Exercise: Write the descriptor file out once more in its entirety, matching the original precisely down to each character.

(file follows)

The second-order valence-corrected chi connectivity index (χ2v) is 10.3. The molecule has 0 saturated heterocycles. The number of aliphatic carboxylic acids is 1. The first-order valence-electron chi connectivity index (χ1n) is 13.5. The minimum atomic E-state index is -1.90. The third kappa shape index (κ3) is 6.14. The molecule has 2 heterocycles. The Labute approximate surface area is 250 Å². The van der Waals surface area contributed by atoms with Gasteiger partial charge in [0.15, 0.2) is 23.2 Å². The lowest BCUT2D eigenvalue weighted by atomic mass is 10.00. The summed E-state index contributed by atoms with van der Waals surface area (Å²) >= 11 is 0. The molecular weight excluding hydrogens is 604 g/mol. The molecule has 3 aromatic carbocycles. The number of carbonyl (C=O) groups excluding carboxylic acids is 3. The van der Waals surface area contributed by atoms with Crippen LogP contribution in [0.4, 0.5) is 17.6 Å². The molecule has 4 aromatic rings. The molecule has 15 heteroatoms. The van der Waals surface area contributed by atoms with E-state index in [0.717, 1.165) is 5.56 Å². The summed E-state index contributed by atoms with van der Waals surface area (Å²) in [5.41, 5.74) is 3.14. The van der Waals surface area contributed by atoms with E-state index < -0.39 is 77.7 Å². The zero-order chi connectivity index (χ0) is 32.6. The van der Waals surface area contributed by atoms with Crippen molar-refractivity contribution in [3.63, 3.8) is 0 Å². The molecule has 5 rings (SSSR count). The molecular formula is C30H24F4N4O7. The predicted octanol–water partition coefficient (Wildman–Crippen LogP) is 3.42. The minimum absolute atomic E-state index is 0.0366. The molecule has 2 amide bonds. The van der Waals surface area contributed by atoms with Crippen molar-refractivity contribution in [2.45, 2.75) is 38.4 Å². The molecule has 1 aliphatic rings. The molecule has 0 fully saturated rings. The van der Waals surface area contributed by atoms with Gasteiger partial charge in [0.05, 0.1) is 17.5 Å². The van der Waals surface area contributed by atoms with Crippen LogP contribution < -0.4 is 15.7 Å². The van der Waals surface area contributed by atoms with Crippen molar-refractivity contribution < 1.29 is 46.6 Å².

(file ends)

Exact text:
The second-order valence-corrected chi connectivity index (χ2v) is 10.3. The molecule has 0 saturated heterocycles. The number of aliphatic carboxylic acids is 1. The first-order valence-electron chi connectivity index (χ1n) is 13.5. The minimum atomic E-state index is -1.90. The third kappa shape index (κ3) is 6.14. The molecule has 2 heterocycles. The Labute approximate surface area is 250 Å². The van der Waals surface area contributed by atoms with Gasteiger partial charge in [0.15, 0.2) is 23.2 Å². The lowest BCUT2D eigenvalue weighted by atomic mass is 10.00. The summed E-state index contributed by atoms with van der Waals surface area (Å²) >= 11 is 0. The molecular weight excluding hydrogens is 604 g/mol. The molecule has 3 aromatic carbocycles. The number of carbonyl (C=O) groups excluding carboxylic acids is 3. The van der Waals surface area contributed by atoms with Crippen LogP contribution in [0.4, 0.5) is 17.6 Å². The molecule has 4 aromatic rings. The molecule has 15 heteroatoms. The van der Waals surface area contributed by atoms with E-state index in [0.717, 1.165) is 5.56 Å². The summed E-state index contributed by atoms with van der Waals surface area (Å²) in [5.41, 5.74) is 3.14. The van der Waals surface area contributed by atoms with E-state index < -0.39 is 77.7 Å². The zero-order chi connectivity index (χ0) is 32.6. The van der Waals surface area contributed by atoms with Crippen molar-refractivity contribution in [3.63, 3.8) is 0 Å². The molecule has 5 rings (SSSR count). The molecular formula is C30H24F4N4O7. The predicted octanol–water partition coefficient (Wildman–Crippen LogP) is 3.42. The minimum absolute atomic E-state index is 0.0366. The molecule has 2 amide bonds. The van der Waals surface area contributed by atoms with Crippen molar-refractivity contribution in [2.45, 2.75) is 38.4 Å². The molecule has 1 aliphatic rings. The molecule has 0 fully saturated rings. The van der Waals surface area contributed by atoms with Gasteiger partial charge in [0.05, 0.1) is 17.5 Å². The van der Waals surface area contributed by atoms with Crippen LogP contribution < -0.4 is 15.7 Å². The van der Waals surface area contributed by atoms with Crippen molar-refractivity contribution < 1.29 is 46.6 Å².